MLS IN REVIEW: Unpacking Toronto & Montreal losses as Whitecaps stabilize
Canada's worst opening two weeks in MLS ever – go us!
This season is being tough for 🇨🇦 teams, with just 2 out of 18 points and a record of 3 goals scored and 13 goals received.— MLS Data Viz (@MLSViz) March 6, 2022
Worst performance since these three teams are competing in the league.#TFCLive #VWFC #CFMTL #MLS pic.twitter.com/4cQzYyeeJU
There was a general sense of optimism around these teams on opening day – certainly moreso than last year – but performances have quickly brought us back down to earth.
Let's get into what's gone wrong (and a few things going right).
Toronto FC 1-4 New York Red Bulls
In hindsight, the Red Bulls were just about the worst opponent TFC could have faced for its home opener – a team totally content to let the Reds have the ball and kill them in transition, and very good at it. I'm writing this prior to the Sunday night game between LAFC and Portland and so far, New York's two outings this season rank 50th and 54th out of 54 for passes attempted.
They will let you knock the ball around and, if you're not sharp and purposeful, make your own bed.
Red Bulls coach Gerhard Struber made a clever change, too, bringing in a second striker in Tom Barlow alongside Patryk Klimala. They were told to stay high and when TFC sent their full-backs forward – as they did often against FC Dallas, which I'm sure Struber noticed – it left Barlow and Klimala two-on-two with Shane O'Neill and Carlos Salcedo.
New York's first two goals both came from the strikers occupying the centre-backs and Lewis Morgan arriving as the third man. Add a couple of goals from set-piece situations and you have an ugly day.
One big question…
Will Bob Bradley continue to instruct his two young, newly converted full-backs to fly forwards? If TFC was very good at stopping or at least slowing down attacks further away from their own goal this might be viable, but they aren't – at least not yet.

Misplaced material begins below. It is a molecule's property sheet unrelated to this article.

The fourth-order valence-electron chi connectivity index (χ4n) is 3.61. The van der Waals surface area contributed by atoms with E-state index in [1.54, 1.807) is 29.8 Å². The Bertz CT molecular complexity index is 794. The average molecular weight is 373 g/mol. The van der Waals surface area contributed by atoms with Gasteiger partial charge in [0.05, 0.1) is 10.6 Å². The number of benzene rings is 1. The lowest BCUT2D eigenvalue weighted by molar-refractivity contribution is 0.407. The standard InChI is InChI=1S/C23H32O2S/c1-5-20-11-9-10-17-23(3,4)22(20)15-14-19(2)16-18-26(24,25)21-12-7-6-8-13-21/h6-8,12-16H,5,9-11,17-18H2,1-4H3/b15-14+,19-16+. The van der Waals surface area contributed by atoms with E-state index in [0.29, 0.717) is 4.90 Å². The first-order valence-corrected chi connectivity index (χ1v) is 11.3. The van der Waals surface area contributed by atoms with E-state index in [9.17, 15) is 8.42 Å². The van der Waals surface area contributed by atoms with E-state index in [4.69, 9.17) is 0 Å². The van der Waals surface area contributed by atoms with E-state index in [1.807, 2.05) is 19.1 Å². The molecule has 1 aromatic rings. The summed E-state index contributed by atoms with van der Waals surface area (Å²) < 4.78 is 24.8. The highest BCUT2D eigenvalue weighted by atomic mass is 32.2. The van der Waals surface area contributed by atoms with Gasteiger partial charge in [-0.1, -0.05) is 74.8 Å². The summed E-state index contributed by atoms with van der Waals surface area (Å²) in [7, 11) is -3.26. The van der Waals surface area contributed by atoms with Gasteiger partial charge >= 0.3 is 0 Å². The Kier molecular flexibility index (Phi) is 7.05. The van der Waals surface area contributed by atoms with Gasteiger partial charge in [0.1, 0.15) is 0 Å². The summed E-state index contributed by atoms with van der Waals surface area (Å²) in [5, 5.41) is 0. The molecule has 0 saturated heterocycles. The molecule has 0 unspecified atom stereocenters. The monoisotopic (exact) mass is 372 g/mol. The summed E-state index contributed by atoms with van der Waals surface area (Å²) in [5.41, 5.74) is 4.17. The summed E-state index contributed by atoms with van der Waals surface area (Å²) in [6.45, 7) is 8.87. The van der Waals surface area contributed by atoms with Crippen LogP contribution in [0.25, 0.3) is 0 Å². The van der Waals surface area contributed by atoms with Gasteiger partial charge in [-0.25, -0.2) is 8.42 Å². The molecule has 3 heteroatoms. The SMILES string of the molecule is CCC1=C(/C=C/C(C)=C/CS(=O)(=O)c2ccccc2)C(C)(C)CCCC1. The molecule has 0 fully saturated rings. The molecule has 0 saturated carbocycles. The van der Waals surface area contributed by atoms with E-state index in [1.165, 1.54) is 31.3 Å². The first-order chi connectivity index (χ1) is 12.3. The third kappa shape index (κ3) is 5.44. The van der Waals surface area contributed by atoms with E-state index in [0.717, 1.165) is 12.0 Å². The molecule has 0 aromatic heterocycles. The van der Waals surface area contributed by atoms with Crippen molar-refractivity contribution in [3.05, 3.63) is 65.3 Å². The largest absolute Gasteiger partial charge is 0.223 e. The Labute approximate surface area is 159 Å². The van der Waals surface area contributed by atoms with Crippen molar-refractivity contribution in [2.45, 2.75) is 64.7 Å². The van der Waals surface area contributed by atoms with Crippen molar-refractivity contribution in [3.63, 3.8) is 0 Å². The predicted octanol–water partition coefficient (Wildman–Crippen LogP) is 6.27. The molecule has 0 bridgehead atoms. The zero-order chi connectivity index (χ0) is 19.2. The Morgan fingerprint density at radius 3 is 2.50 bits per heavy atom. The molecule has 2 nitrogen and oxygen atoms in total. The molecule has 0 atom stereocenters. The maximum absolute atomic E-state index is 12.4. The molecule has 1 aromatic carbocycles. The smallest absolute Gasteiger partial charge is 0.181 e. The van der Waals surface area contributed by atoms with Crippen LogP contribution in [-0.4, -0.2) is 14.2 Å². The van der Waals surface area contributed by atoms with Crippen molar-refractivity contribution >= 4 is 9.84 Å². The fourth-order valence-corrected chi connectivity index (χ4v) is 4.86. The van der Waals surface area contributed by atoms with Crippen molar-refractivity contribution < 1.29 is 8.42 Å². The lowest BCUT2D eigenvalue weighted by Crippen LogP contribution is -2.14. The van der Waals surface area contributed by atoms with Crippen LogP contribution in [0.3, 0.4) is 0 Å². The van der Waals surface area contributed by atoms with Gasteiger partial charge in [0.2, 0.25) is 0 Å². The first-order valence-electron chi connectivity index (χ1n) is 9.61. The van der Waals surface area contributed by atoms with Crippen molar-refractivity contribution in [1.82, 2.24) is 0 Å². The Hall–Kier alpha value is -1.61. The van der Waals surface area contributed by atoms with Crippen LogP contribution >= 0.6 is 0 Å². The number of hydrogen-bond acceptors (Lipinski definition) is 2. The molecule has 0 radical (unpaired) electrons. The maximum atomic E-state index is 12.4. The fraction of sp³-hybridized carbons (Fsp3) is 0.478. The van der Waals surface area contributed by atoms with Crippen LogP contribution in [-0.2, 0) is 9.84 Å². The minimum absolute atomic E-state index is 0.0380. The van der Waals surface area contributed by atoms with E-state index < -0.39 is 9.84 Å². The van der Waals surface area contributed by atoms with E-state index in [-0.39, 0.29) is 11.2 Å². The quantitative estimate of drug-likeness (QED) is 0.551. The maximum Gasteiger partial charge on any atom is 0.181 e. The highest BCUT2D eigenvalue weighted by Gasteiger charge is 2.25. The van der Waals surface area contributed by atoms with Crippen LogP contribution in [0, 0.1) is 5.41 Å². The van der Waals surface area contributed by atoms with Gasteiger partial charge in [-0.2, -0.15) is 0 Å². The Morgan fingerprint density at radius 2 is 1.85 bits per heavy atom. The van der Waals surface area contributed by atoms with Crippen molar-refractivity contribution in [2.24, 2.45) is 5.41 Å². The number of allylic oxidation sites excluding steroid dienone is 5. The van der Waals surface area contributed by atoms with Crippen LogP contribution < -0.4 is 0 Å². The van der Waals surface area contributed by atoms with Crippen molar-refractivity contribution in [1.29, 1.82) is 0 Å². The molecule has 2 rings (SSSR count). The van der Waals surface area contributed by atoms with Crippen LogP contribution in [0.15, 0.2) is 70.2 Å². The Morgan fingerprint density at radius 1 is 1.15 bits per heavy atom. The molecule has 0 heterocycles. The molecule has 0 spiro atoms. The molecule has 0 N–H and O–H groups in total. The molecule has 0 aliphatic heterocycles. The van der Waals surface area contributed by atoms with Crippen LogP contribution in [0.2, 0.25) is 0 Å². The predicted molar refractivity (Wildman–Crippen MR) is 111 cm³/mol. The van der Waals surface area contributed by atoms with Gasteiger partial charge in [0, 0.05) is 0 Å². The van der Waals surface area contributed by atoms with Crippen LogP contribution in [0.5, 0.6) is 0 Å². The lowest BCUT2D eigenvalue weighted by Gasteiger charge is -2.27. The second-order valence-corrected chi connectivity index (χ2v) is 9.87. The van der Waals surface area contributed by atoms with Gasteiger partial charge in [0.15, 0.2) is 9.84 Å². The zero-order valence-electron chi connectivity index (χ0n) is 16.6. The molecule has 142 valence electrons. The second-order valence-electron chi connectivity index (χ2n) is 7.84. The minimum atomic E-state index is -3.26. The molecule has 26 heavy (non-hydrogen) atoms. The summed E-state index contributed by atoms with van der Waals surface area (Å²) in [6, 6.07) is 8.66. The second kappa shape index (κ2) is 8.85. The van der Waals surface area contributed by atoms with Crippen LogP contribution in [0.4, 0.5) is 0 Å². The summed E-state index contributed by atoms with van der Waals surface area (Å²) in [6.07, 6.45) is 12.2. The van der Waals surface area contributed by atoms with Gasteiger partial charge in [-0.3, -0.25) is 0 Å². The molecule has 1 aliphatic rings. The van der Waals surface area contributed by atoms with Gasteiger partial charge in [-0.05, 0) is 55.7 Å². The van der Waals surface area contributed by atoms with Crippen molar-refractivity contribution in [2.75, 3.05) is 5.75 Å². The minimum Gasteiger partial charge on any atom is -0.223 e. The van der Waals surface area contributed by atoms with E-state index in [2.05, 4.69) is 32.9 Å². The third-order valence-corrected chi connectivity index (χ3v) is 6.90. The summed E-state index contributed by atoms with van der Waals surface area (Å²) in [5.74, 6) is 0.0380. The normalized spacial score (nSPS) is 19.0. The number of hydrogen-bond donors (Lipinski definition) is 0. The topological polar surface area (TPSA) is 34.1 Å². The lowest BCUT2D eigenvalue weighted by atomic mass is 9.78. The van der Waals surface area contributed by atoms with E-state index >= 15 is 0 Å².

In the short term, selecting a more defensive full-back on one flank or even adding a third centre-back may steady the ship. It may also provide Jahkeele Marshall-Rutty and/or Jacob Shaffelburg with more confidence that they will not be at risk of being burned every time they venture into the opposition half.
I'm singling out…
I don't think many looked at Luca Petrasso as more than a deep reserve before Saturday, but he has changed that in a hurry.
The younger brother of York United's Michael has been – stop me if you've heard this one before – converted to left-back over the past couple of years but started further forward here and provided some valuable old-fashioned wide play. It was direct, uncomplicated, and effective, and I'll be surprised if he's not straight back in the XI next weekend.
Bradley settled on a first XI in preseason. Then he made two simple changes for the Red Bulls, dropping Chris Mavinga and Deandre Kerr after both struggled in Dallas.
After a result like this, it will be interesting to see if he makes more significant alterations. Could he be tempted into a reorganization of the back line? He may not be ready to go the full 90 yet, but what about pushing Alejandro Pozuelo or Jonathan Osorio further forward to get Ralph Priso into the team alongside Michael Bradley?
CF Montreal 1-2 Philadelphia Union
The times of Montreal's goals conceded this season: 49, 53, 56, 59.
The first 15 minutes of the second half have been a disaster for Wilfried Nancy's side. They were good against Orlando City in the first 45 before collapsing, and they had been just OK against Philadelphia but led 1-0.
This is not a totally new problem. While Montreal only conceded eight goals in that specific 15-minute spell in the 2021 campaign, they did concede 66% of their goals in the second half.
Montreal trailed at half-time by more than one goal only once last season, to Shield winners New England.